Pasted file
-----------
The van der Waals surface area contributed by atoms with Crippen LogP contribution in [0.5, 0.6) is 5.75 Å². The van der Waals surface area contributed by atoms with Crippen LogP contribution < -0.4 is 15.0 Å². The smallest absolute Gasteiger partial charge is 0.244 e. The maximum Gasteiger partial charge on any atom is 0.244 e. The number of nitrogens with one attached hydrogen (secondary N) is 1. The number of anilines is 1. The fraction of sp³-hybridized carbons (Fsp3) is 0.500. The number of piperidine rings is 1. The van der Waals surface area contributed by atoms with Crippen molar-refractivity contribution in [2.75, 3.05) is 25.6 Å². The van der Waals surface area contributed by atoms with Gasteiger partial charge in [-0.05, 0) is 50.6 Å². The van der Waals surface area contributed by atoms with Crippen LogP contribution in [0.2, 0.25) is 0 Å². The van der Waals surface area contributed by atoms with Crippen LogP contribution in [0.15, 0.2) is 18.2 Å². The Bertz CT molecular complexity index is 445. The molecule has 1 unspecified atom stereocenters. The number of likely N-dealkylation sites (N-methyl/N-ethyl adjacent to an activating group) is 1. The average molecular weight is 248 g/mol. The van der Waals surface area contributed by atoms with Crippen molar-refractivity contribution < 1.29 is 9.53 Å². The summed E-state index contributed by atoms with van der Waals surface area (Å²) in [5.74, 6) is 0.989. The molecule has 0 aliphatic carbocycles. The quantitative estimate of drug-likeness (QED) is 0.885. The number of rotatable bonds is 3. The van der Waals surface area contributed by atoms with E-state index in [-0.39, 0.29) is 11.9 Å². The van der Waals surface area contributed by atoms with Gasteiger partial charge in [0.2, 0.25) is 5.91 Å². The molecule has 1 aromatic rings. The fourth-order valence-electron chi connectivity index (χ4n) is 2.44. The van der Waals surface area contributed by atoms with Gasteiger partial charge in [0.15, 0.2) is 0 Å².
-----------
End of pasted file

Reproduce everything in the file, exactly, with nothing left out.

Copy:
The van der Waals surface area contributed by atoms with Crippen LogP contribution in [0.5, 0.6) is 5.75 Å². The van der Waals surface area contributed by atoms with Crippen LogP contribution < -0.4 is 15.0 Å². The smallest absolute Gasteiger partial charge is 0.244 e. The maximum Gasteiger partial charge on any atom is 0.244 e. The number of nitrogens with one attached hydrogen (secondary N) is 1. The number of anilines is 1. The fraction of sp³-hybridized carbons (Fsp3) is 0.500. The number of piperidine rings is 1. The van der Waals surface area contributed by atoms with Crippen molar-refractivity contribution in [2.75, 3.05) is 25.6 Å². The van der Waals surface area contributed by atoms with Gasteiger partial charge in [-0.05, 0) is 50.6 Å². The van der Waals surface area contributed by atoms with Crippen LogP contribution in [0.2, 0.25) is 0 Å². The van der Waals surface area contributed by atoms with Crippen LogP contribution in [0.15, 0.2) is 18.2 Å². The Bertz CT molecular complexity index is 445. The molecule has 1 unspecified atom stereocenters. The number of likely N-dealkylation sites (N-methyl/N-ethyl adjacent to an activating group) is 1. The average molecular weight is 248 g/mol. The van der Waals surface area contributed by atoms with Crippen molar-refractivity contribution < 1.29 is 9.53 Å². The summed E-state index contributed by atoms with van der Waals surface area (Å²) in [5.74, 6) is 0.989. The molecule has 0 aliphatic carbocycles. The quantitative estimate of drug-likeness (QED) is 0.885. The number of rotatable bonds is 3. The van der Waals surface area contributed by atoms with E-state index in [-0.39, 0.29) is 11.9 Å². The van der Waals surface area contributed by atoms with Gasteiger partial charge in [0.2, 0.25) is 5.91 Å². The molecule has 1 aromatic rings. The fourth-order valence-electron chi connectivity index (χ4n) is 2.44. The van der Waals surface area contributed by atoms with Gasteiger partial charge in [0.15, 0.2) is 0 Å².